Book Notes: A Country of Ghosts

A Country of Ghosts by Margaret Killjoy
Read Oct 22, 2020 - Oct 27, 2020

This was a surprisingly wholesome and bright read. A Country of Ghosts put a smile on my face, soothed my nerves, and gave me a small injection of hope.

The story is a fairly unoriginal one: the protagonist discovers that “his side” are the bad guys, joins the other side in the fight, learns new and better ways to live, hijinks ensue. But the plot is mainly an excuse for showcasing an eco-anarchist utopia, in a way that Killjoy manages to make lovely and endearing, and not preachy or naive. Although there is a fair amount of idealism, there are also nods to the complexities of such a society, and the acknowledgement that even in such a utopia humans will continue having the usual human problems. Killjoy writes:

On the whole, people seemed happier in Hronople than Borol, but not staggeringly so. They worried about their relationships and their health, they worried about the war, they worried about mortality and the afterlife. They worried about everything I’d grown up worrying about, except work, bosses, and poverty.

Recommended for anyone who wants a reminder that a better world is possible.

Book Highlights

“Formalities,” he said as we walked out the gate, “are either a sign of the love and worship to be found in ceremony and ritual, or more often, they’re the sign of a weak mind desperately clinging to power and law in the face of the wilds, of chaos.”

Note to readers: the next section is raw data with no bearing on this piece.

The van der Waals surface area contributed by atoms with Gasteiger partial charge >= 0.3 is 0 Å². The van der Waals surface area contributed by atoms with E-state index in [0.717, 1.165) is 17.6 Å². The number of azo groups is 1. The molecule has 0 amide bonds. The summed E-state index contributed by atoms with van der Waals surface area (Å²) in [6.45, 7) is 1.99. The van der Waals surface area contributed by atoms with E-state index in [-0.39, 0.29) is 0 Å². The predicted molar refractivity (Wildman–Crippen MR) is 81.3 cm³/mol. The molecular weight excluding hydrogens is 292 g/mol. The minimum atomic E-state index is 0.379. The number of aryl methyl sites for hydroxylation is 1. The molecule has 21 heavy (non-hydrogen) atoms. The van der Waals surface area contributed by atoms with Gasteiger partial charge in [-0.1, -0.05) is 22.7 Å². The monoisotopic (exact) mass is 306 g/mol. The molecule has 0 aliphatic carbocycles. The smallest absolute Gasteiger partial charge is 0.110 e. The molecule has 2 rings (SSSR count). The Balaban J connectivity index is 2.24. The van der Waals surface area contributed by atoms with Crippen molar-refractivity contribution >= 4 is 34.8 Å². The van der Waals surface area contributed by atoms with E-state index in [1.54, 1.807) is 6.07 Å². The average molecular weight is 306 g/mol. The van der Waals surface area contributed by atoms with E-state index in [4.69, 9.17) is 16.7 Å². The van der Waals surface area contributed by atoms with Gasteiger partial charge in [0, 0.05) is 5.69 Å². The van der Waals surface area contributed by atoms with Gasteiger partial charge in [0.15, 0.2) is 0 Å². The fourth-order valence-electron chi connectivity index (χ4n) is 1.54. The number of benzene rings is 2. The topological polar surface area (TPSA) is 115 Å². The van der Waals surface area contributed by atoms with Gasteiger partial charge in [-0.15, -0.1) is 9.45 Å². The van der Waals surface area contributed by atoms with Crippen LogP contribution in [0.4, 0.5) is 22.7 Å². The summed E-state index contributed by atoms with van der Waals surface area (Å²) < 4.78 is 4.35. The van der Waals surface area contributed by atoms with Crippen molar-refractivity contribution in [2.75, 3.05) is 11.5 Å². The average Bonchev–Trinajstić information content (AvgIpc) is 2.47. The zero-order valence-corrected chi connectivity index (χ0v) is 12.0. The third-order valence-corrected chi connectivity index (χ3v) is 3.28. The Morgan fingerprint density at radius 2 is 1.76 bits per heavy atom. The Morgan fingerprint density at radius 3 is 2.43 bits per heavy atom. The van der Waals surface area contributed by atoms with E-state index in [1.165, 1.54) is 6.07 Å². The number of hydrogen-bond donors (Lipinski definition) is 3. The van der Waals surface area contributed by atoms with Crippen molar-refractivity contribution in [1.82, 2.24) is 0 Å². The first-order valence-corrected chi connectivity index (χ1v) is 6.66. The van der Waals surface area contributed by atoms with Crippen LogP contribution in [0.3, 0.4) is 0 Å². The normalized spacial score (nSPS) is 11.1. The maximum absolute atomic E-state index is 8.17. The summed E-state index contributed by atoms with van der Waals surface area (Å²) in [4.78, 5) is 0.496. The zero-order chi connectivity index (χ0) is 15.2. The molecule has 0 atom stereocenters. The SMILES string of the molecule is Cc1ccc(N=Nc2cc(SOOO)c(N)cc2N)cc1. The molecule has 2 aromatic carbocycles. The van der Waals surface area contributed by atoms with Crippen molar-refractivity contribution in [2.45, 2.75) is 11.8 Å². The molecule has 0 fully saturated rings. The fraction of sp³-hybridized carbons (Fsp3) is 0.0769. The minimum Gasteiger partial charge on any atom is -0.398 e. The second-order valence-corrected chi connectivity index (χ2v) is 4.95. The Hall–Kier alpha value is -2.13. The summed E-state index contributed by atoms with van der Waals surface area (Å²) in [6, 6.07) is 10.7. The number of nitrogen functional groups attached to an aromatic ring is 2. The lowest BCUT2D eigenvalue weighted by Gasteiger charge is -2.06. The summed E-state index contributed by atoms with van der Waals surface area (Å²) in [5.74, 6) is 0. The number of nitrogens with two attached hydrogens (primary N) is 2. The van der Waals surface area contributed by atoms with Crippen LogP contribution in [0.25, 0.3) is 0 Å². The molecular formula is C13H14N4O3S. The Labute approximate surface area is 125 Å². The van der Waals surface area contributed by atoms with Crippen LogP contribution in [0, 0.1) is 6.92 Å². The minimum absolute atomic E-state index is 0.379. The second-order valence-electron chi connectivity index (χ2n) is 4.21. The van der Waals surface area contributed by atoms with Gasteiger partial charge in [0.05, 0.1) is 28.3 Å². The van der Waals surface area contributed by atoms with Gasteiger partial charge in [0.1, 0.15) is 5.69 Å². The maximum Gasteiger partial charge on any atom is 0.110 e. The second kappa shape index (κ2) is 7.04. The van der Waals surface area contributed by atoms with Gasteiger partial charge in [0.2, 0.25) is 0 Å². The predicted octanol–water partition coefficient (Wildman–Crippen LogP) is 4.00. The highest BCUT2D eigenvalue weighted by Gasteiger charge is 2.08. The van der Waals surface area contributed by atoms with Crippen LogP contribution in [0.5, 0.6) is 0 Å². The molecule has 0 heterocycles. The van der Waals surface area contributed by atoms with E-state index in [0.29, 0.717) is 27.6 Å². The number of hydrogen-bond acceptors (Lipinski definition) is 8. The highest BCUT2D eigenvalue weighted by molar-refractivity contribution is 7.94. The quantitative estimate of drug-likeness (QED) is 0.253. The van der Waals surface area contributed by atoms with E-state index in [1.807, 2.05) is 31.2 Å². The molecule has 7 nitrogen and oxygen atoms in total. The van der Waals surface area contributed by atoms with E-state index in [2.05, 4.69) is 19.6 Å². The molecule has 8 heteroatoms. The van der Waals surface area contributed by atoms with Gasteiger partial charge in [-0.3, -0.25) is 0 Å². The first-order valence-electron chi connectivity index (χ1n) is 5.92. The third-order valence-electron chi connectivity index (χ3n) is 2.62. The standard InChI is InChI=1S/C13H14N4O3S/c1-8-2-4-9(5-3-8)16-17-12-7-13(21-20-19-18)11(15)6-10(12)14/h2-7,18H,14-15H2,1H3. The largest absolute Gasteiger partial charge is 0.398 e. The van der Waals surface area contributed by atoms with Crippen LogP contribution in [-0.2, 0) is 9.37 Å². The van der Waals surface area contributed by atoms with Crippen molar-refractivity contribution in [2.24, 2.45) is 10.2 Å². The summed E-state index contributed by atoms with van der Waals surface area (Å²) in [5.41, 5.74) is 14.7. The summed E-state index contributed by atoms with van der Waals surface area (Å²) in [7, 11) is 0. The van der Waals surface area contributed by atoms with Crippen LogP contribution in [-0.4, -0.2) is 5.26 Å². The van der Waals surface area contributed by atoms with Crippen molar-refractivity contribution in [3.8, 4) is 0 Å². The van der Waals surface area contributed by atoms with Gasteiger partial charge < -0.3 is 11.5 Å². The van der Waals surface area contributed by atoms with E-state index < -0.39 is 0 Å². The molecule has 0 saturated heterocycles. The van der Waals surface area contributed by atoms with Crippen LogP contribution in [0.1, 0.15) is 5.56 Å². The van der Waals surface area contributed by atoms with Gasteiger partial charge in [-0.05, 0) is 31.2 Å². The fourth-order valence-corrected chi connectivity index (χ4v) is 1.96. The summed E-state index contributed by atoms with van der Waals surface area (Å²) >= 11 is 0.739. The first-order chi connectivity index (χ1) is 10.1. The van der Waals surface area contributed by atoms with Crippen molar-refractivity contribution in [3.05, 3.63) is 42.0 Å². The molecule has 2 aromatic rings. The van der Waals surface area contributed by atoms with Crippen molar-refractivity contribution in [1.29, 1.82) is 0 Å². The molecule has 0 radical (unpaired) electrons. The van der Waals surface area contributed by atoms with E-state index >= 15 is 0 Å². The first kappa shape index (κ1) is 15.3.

I don’t like this work, and I don’t know if I like these mountains. I don’t like my company, and least of all do I like myself.

Not long after, we reached the village of Steknadi. I only learned its name a month later; his Majesty’s Army didn’t know or care who these people were, let alone what they chose to name their settlements. On Wilder’s map, they were numbered instead of named.

If there is a devil in this world, it does its work through hierarchy.

My loyalty was shaking, and I didn’t know what to make of that.

One day, while eating mountain blackberry jam spread over fresh bread, I realized that food given freely tasted objectively better than food taken by force.

Once I realized that I was happy, however, I got scared again. Happiness is something to lose.

As Sorros would say, freedom is a relationship between people, not an absolute and static state for an individual.

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